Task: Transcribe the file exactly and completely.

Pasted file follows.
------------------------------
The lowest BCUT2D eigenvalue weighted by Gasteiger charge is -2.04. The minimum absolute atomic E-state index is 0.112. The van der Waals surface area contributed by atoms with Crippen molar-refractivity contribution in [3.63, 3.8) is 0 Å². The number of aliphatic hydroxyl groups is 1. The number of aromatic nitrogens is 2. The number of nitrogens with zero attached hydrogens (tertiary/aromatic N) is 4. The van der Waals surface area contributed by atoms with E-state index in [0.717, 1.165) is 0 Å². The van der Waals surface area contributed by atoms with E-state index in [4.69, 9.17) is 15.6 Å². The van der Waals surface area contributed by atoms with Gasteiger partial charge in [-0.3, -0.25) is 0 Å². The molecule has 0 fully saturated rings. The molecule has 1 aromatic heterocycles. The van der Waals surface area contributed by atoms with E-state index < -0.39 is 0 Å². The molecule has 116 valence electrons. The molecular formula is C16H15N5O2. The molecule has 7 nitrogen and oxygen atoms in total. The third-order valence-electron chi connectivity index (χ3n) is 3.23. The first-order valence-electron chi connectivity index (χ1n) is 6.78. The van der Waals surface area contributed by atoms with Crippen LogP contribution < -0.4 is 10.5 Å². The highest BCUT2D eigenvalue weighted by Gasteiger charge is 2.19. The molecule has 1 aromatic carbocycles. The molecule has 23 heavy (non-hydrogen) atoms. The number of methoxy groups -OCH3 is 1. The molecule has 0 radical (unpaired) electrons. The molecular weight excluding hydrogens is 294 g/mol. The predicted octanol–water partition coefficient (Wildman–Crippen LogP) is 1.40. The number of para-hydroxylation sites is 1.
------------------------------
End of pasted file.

The lowest BCUT2D eigenvalue weighted by Gasteiger charge is -2.04. The minimum absolute atomic E-state index is 0.112. The van der Waals surface area contributed by atoms with Crippen molar-refractivity contribution in [3.63, 3.8) is 0 Å². The number of aliphatic hydroxyl groups is 1. The number of aromatic nitrogens is 2. The number of nitrogens with zero attached hydrogens (tertiary/aromatic N) is 4. The van der Waals surface area contributed by atoms with E-state index in [0.717, 1.165) is 0 Å². The van der Waals surface area contributed by atoms with E-state index in [4.69, 9.17) is 15.6 Å². The van der Waals surface area contributed by atoms with Gasteiger partial charge in [-0.3, -0.25) is 0 Å². The molecule has 0 fully saturated rings. The molecule has 1 aromatic heterocycles. The van der Waals surface area contributed by atoms with E-state index < -0.39 is 0 Å². The molecule has 116 valence electrons. The molecular formula is C16H15N5O2. The molecule has 7 nitrogen and oxygen atoms in total. The third-order valence-electron chi connectivity index (χ3n) is 3.23. The first-order valence-electron chi connectivity index (χ1n) is 6.78. The van der Waals surface area contributed by atoms with Crippen LogP contribution < -0.4 is 10.5 Å². The highest BCUT2D eigenvalue weighted by Gasteiger charge is 2.19. The molecule has 1 aromatic carbocycles. The molecule has 23 heavy (non-hydrogen) atoms. The number of methoxy groups -OCH3 is 1. The molecule has 0 radical (unpaired) electrons. The molecular weight excluding hydrogens is 294 g/mol. The predicted octanol–water partition coefficient (Wildman–Crippen LogP) is 1.40. The number of para-hydroxylation sites is 1.